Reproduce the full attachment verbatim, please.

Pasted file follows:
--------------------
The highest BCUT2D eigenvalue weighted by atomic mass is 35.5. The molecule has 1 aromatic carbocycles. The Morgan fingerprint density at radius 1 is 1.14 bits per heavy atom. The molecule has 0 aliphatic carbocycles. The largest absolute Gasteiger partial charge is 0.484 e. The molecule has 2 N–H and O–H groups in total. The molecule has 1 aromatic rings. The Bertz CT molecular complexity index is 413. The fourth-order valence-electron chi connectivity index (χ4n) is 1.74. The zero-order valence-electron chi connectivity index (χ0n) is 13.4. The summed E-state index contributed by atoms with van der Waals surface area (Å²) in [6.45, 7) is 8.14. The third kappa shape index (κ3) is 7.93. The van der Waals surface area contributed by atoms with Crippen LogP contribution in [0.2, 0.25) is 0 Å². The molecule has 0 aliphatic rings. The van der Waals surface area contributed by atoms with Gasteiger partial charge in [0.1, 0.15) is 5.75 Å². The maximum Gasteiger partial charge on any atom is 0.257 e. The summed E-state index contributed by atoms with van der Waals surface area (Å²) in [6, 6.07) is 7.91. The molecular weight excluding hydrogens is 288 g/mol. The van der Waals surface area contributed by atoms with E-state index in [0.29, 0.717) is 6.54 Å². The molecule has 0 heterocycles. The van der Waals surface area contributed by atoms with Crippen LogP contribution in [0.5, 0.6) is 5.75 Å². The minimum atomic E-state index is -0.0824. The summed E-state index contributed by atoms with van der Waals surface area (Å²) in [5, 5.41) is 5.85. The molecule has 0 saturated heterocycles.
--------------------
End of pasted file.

The highest BCUT2D eigenvalue weighted by atomic mass is 35.5. The molecule has 1 aromatic carbocycles. The Morgan fingerprint density at radius 1 is 1.14 bits per heavy atom. The molecule has 0 aliphatic carbocycles. The largest absolute Gasteiger partial charge is 0.484 e. The molecule has 2 N–H and O–H groups in total. The molecule has 1 aromatic rings. The Bertz CT molecular complexity index is 413. The fourth-order valence-electron chi connectivity index (χ4n) is 1.74. The zero-order valence-electron chi connectivity index (χ0n) is 13.4. The summed E-state index contributed by atoms with van der Waals surface area (Å²) in [6.45, 7) is 8.14. The third kappa shape index (κ3) is 7.93. The van der Waals surface area contributed by atoms with Crippen LogP contribution in [0.2, 0.25) is 0 Å². The molecule has 0 aliphatic rings. The van der Waals surface area contributed by atoms with Gasteiger partial charge in [0.1, 0.15) is 5.75 Å². The maximum Gasteiger partial charge on any atom is 0.257 e. The summed E-state index contributed by atoms with van der Waals surface area (Å²) in [6, 6.07) is 7.91. The molecular weight excluding hydrogens is 288 g/mol. The van der Waals surface area contributed by atoms with E-state index in [0.29, 0.717) is 6.54 Å². The molecule has 0 heterocycles. The van der Waals surface area contributed by atoms with Crippen LogP contribution in [0.5, 0.6) is 5.75 Å². The minimum atomic E-state index is -0.0824. The summed E-state index contributed by atoms with van der Waals surface area (Å²) in [5, 5.41) is 5.85. The molecule has 0 saturated heterocycles.